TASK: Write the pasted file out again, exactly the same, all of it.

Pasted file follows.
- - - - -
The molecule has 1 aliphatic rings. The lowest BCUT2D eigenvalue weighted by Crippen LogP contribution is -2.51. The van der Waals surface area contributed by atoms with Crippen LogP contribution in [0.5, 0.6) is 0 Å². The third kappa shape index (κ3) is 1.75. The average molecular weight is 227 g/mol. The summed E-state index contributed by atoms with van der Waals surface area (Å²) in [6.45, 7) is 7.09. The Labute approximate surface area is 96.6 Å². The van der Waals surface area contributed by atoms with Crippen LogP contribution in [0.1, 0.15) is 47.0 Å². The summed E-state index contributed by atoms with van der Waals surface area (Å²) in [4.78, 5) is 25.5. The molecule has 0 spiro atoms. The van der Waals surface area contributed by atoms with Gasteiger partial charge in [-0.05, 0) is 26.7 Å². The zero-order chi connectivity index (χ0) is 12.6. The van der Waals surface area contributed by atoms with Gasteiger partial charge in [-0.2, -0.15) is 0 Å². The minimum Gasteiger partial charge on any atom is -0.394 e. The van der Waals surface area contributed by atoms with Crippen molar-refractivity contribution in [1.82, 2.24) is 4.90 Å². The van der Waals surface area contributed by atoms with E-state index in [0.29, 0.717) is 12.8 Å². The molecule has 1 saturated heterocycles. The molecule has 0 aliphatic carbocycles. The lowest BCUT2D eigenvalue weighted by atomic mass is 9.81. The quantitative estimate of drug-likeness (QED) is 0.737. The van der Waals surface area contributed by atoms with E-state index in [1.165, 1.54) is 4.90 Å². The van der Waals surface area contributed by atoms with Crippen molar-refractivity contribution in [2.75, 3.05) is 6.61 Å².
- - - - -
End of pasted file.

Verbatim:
The molecule has 1 aliphatic rings. The lowest BCUT2D eigenvalue weighted by Crippen LogP contribution is -2.51. The van der Waals surface area contributed by atoms with Crippen LogP contribution in [0.5, 0.6) is 0 Å². The third kappa shape index (κ3) is 1.75. The average molecular weight is 227 g/mol. The summed E-state index contributed by atoms with van der Waals surface area (Å²) in [6.45, 7) is 7.09. The Labute approximate surface area is 96.6 Å². The van der Waals surface area contributed by atoms with Crippen LogP contribution in [0.1, 0.15) is 47.0 Å². The summed E-state index contributed by atoms with van der Waals surface area (Å²) in [4.78, 5) is 25.5. The molecule has 0 spiro atoms. The van der Waals surface area contributed by atoms with Gasteiger partial charge in [-0.05, 0) is 26.7 Å². The zero-order chi connectivity index (χ0) is 12.6. The van der Waals surface area contributed by atoms with Gasteiger partial charge in [-0.2, -0.15) is 0 Å². The minimum Gasteiger partial charge on any atom is -0.394 e. The van der Waals surface area contributed by atoms with Crippen molar-refractivity contribution in [1.82, 2.24) is 4.90 Å². The van der Waals surface area contributed by atoms with E-state index in [0.29, 0.717) is 12.8 Å². The molecule has 1 saturated heterocycles. The molecule has 0 aliphatic carbocycles. The lowest BCUT2D eigenvalue weighted by atomic mass is 9.81. The quantitative estimate of drug-likeness (QED) is 0.737. The van der Waals surface area contributed by atoms with E-state index in [1.165, 1.54) is 4.90 Å². The van der Waals surface area contributed by atoms with Crippen molar-refractivity contribution in [2.75, 3.05) is 6.61 Å².